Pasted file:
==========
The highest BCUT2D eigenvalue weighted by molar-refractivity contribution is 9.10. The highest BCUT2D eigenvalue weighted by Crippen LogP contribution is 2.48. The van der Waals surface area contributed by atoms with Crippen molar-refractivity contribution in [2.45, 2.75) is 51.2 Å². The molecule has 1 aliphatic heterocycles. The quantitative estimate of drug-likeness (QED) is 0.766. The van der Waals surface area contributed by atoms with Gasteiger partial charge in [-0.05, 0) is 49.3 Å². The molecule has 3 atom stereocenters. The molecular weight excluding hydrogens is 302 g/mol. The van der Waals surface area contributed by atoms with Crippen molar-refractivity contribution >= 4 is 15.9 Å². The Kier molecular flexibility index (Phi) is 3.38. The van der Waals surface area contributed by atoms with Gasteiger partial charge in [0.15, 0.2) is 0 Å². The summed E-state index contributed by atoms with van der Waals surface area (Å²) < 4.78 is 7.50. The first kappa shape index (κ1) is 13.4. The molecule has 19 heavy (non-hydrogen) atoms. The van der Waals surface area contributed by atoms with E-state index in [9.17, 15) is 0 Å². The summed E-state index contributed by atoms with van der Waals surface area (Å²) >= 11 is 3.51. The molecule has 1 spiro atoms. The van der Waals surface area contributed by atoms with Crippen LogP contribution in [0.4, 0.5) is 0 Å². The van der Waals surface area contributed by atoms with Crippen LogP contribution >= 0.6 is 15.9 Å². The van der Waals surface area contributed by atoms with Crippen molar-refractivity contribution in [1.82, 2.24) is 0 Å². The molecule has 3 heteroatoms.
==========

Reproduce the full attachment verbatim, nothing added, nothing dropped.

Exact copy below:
The highest BCUT2D eigenvalue weighted by molar-refractivity contribution is 9.10. The highest BCUT2D eigenvalue weighted by Crippen LogP contribution is 2.48. The van der Waals surface area contributed by atoms with Crippen molar-refractivity contribution in [2.45, 2.75) is 51.2 Å². The molecule has 1 aliphatic heterocycles. The quantitative estimate of drug-likeness (QED) is 0.766. The van der Waals surface area contributed by atoms with Gasteiger partial charge in [-0.05, 0) is 49.3 Å². The molecule has 3 atom stereocenters. The molecular weight excluding hydrogens is 302 g/mol. The van der Waals surface area contributed by atoms with Crippen molar-refractivity contribution >= 4 is 15.9 Å². The Kier molecular flexibility index (Phi) is 3.38. The van der Waals surface area contributed by atoms with Gasteiger partial charge in [0.15, 0.2) is 0 Å². The summed E-state index contributed by atoms with van der Waals surface area (Å²) < 4.78 is 7.50. The first kappa shape index (κ1) is 13.4. The molecule has 19 heavy (non-hydrogen) atoms. The van der Waals surface area contributed by atoms with E-state index in [9.17, 15) is 0 Å². The summed E-state index contributed by atoms with van der Waals surface area (Å²) >= 11 is 3.51. The molecule has 1 spiro atoms. The van der Waals surface area contributed by atoms with Crippen LogP contribution in [0.4, 0.5) is 0 Å². The van der Waals surface area contributed by atoms with Crippen LogP contribution >= 0.6 is 15.9 Å². The van der Waals surface area contributed by atoms with Crippen molar-refractivity contribution in [1.82, 2.24) is 0 Å². The molecule has 3 heteroatoms.